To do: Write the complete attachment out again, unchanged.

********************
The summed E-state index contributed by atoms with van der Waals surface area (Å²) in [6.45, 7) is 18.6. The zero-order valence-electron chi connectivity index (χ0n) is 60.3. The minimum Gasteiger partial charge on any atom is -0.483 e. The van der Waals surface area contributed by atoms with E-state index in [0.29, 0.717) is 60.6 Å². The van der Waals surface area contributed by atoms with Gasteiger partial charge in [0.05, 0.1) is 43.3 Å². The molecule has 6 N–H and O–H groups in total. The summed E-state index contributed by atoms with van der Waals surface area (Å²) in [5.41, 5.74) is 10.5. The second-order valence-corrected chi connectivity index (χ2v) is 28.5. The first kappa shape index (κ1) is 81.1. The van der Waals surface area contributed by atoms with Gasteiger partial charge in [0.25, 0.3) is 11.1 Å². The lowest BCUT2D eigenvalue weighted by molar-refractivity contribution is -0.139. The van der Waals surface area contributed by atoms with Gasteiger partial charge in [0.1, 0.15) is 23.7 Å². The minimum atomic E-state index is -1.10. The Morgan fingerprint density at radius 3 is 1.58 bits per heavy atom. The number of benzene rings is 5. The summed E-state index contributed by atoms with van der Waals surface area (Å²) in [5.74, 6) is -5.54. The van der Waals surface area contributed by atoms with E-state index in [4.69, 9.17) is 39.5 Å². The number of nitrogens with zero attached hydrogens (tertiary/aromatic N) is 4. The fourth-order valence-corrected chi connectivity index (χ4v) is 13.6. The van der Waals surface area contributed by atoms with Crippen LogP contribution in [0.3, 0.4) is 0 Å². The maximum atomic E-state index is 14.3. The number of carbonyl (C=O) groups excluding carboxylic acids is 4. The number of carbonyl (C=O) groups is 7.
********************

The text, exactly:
The summed E-state index contributed by atoms with van der Waals surface area (Å²) in [6.45, 7) is 18.6. The zero-order valence-electron chi connectivity index (χ0n) is 60.3. The minimum Gasteiger partial charge on any atom is -0.483 e. The van der Waals surface area contributed by atoms with E-state index in [0.29, 0.717) is 60.6 Å². The van der Waals surface area contributed by atoms with Gasteiger partial charge in [0.05, 0.1) is 43.3 Å². The molecule has 6 N–H and O–H groups in total. The summed E-state index contributed by atoms with van der Waals surface area (Å²) in [5.41, 5.74) is 10.5. The second-order valence-corrected chi connectivity index (χ2v) is 28.5. The first kappa shape index (κ1) is 81.1. The van der Waals surface area contributed by atoms with Gasteiger partial charge in [0.25, 0.3) is 11.1 Å². The lowest BCUT2D eigenvalue weighted by molar-refractivity contribution is -0.139. The van der Waals surface area contributed by atoms with Gasteiger partial charge in [0.1, 0.15) is 23.7 Å². The minimum atomic E-state index is -1.10. The Morgan fingerprint density at radius 3 is 1.58 bits per heavy atom. The number of benzene rings is 5. The summed E-state index contributed by atoms with van der Waals surface area (Å²) in [5.74, 6) is -5.54. The van der Waals surface area contributed by atoms with E-state index in [4.69, 9.17) is 39.5 Å². The number of nitrogens with zero attached hydrogens (tertiary/aromatic N) is 4. The fourth-order valence-corrected chi connectivity index (χ4v) is 13.6. The van der Waals surface area contributed by atoms with Crippen LogP contribution in [0.3, 0.4) is 0 Å². The maximum atomic E-state index is 14.3. The number of carbonyl (C=O) groups excluding carboxylic acids is 4. The number of carbonyl (C=O) groups is 7.